Posttraumatic stress symptom and secondary victimization of Japanese motor vehicle accident victims

[Speaker] Fujita, Goro:1
[Co-author] Ueda, Tsutsumi:2, Yanagita, Tami:3, Kaise, Chisato:3, Sato, Manami:3,4, Okamura, Kazuko:1, Kosuge, Ritsu:1
1:National Research Institute of Police Science (Japan), 2:National Police Agency (Japan), 3:Taisho University (Japan), 4:Victims Support Center of Tokyo (Japan)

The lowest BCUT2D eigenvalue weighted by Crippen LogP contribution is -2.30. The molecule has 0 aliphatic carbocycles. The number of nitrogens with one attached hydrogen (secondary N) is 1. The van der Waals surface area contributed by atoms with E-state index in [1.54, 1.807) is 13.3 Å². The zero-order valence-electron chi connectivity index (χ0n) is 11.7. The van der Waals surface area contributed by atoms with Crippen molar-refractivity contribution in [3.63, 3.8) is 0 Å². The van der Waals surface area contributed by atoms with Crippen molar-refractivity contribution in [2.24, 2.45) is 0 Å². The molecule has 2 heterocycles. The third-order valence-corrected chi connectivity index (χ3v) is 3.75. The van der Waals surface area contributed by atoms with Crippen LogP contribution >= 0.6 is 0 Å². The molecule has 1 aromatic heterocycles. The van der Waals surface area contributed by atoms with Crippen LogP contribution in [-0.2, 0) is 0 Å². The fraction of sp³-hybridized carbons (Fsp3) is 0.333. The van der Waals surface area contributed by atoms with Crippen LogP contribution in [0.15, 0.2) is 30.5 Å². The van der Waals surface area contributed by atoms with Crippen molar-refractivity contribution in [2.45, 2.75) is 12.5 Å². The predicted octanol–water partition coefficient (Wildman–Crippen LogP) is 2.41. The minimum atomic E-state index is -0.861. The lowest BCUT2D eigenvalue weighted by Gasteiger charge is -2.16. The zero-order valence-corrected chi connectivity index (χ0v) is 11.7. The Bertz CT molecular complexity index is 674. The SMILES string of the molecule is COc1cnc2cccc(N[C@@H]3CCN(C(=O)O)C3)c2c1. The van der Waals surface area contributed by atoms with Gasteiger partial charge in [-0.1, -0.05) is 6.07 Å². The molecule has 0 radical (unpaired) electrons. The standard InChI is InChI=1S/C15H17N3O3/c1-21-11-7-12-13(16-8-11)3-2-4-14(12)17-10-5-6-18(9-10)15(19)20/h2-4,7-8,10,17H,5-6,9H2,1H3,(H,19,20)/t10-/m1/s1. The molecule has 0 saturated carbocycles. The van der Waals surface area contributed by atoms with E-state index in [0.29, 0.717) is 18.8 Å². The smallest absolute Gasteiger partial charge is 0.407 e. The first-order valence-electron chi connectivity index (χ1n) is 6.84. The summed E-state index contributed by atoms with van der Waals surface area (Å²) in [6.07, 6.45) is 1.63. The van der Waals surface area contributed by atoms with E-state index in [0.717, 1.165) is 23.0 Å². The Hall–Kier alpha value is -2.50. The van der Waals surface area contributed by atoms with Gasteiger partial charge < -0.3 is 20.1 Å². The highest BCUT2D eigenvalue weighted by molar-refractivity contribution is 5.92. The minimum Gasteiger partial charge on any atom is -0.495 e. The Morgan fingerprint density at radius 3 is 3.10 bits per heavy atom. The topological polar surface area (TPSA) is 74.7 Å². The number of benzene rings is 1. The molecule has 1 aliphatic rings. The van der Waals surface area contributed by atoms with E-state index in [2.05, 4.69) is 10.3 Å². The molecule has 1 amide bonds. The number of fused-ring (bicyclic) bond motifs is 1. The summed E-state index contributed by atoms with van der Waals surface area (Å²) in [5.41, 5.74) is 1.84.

In this study, 435 Japanese adults who were severely injured in the motor vehicle accident (MVA) were surveyed 1.8 years after the accident to access posttraumatic stress symptom and experience of secondary victimization. The results indicated that nearly half of the participants had major posttraumatic stress symptom and that less than ten percent of the participants felt to have been treated or responded insensitively or inappropriately by the professionals such as law enforcement officer and the medical personnel. Moreover, more than two thirds of the participants reported that they were treated or responded kindly or sympathetically in the post-accident period. The results of the study suggest that secondary victimization of MVA victims has been reduced notably for the last two decades in Japan. However, the results suggest possible relationship between experience of secondary victimization and persistent mental health problem of MVA victims.
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